01/24/2017 | Press release | Distributed by Public on 01/24/2017 17:57
WASHINGTON - Today, U.S. Senator Tom Carper (D-Del.), top Democrat on the Environment and Public Works Committee, hosted a panel discussion on the nomination of Oklahoma Attorney General Scott Pruitt to serve as Administrator of the U.S. Environmental Protection Agency. Below is Senator Carper's opening statement, as prepared for delivery:
'I am deeply troubled by Mr. Pruitt's record on the environment and his views about the role of the EPA. My concerns starts with the direction he has received from the person who nominated him. President Donald Trump said repeatedly-at least half a dozen times-on the campaign trail that he would starve the EPA of funding or eliminate the agency. In March last year, President Trump stated, in reference to the EPA, 'We are going to get rid of it in almost every form. We're going to have little tidbits left but we're going to take a tremendous amount out.' After the election, President Trump didn't seem to change his tune, stating just two days after the election, again in reference to the EPA, 'Environmental protection, what they do is a disgrace; every week they come out with new regulations.'
'Looking at Scott Pruitt's record, it seems he is perfectly in line with our new President's mission to stymie or eliminate the EPA. I am thankful to Chairman Barrasso for allowing EPW to have a full day in our committee with the nominee last week. Unfortunately, serious questions remain about the nominee's record and vision for the agency he seeks to lead. For example, Scott Pruitt has sued the very agency he has been asked to lead over a dozen times against clean air, clean water and climate protections. Many of these lawsuits are ongoing. How he will resolve these conflicts of interest remains uncertain.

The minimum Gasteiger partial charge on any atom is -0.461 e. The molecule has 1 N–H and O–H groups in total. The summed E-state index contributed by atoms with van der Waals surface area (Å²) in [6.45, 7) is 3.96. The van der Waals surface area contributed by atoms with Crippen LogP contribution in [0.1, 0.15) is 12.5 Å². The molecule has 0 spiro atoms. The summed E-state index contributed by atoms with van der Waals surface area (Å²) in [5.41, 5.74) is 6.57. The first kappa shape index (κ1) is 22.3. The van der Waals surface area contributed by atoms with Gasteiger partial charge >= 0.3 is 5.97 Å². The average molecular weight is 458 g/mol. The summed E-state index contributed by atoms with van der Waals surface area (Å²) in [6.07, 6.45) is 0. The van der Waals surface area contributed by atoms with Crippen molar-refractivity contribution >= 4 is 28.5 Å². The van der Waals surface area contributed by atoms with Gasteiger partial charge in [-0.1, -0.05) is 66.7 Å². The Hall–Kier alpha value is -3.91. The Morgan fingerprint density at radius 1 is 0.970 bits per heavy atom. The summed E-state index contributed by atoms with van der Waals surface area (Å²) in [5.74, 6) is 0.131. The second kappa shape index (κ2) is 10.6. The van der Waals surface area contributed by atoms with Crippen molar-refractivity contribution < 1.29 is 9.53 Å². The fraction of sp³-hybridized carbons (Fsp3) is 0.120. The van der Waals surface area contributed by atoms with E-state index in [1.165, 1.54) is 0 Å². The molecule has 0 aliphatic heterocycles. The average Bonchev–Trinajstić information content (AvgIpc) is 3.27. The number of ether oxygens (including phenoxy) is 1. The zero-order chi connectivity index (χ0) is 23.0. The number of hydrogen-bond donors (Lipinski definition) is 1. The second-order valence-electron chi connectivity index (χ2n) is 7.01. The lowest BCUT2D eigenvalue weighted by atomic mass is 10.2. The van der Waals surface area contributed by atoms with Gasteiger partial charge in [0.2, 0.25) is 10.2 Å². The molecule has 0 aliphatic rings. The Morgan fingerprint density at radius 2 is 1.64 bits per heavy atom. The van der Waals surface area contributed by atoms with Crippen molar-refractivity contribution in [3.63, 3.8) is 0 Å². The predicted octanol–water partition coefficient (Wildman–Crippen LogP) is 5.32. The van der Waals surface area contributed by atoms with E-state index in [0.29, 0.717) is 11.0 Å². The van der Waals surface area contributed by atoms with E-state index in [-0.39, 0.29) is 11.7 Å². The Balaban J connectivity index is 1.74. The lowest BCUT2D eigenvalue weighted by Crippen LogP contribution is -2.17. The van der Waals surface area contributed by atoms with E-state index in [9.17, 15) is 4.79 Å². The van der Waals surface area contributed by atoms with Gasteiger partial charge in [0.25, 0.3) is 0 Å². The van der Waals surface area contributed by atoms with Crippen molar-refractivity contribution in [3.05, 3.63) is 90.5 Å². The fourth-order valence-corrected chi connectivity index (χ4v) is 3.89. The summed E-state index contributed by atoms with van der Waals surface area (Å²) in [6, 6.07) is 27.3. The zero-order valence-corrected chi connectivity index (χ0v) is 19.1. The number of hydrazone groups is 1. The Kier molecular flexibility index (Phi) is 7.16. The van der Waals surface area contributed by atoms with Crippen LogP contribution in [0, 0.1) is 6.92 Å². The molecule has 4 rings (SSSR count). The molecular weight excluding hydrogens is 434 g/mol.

'At our hearing, Scott Pruitt did not seem to have the basic scientific knowledge regarding some of our most pressing environmental issues - such as 'What is a safe level of lead in our drinking water?' Even common sense tells us that the answer is none. Scott Pruitt also seemed to be uncertain about his own environmental record, especially on mercury. I look forward to seeing the Attorney General's answers to our many questions, but in an effort to ensure transparency, we are having this roundtable today.
'Today, we will hear straight from people who can talk about his record in Oklahoma and what impacts his extreme views may have on the EPA and public health in the future.
'Thank you to you all for joining us. I know many of you have traveled a long way to be here. We greatly appreciate it and are eager to hear your stories. And, to my colleagues who have made time to be here, thanks to you as well. I know many senators who do not sit on the Environment and Public Works Committee, have concerns about Mr. Pruitt's record as well, so we're glad you could be here too as we get to the truth. After I do a quick introduction, I ask that each person on our panel take three minutes for an opening statement and then we will open it up for questions. Then, we will open it up for questions. I hope this will be more a conversation than a traditional hearing.'
'We have on the panel before us, Ms. Camp-Horinek is a Ponca Tribal Councilwoman of Oklahoma, long-time Native rights activist, environmentalist. Next, we have Ms. Kelly Foster, Senior Attorney at the Waterkeeper Alliance in Oklahoma. She is also the former Environmental Protection Unit Chief that used to exist in the Oklahoma Attorney General's Office. Next, we have Jason B. Aamodt, Esq. founder of the Indian and Environmental Law Group in Tulsa Oklahoma. Next, we have Gretchen Dahlkemper, the National Field Director for Moms Clean Air Force. Next, we have John Walke, NRDC's Director of the Climate and Clean Air Program. And finally, we have Dr. Lynn R. Goldman, the Dean at Milken Institute School of Public Health at the George Washington University and former Assistant Administrator for Toxic Substances at EPA under the President Bill Clinton Administration. Welcome everyone.'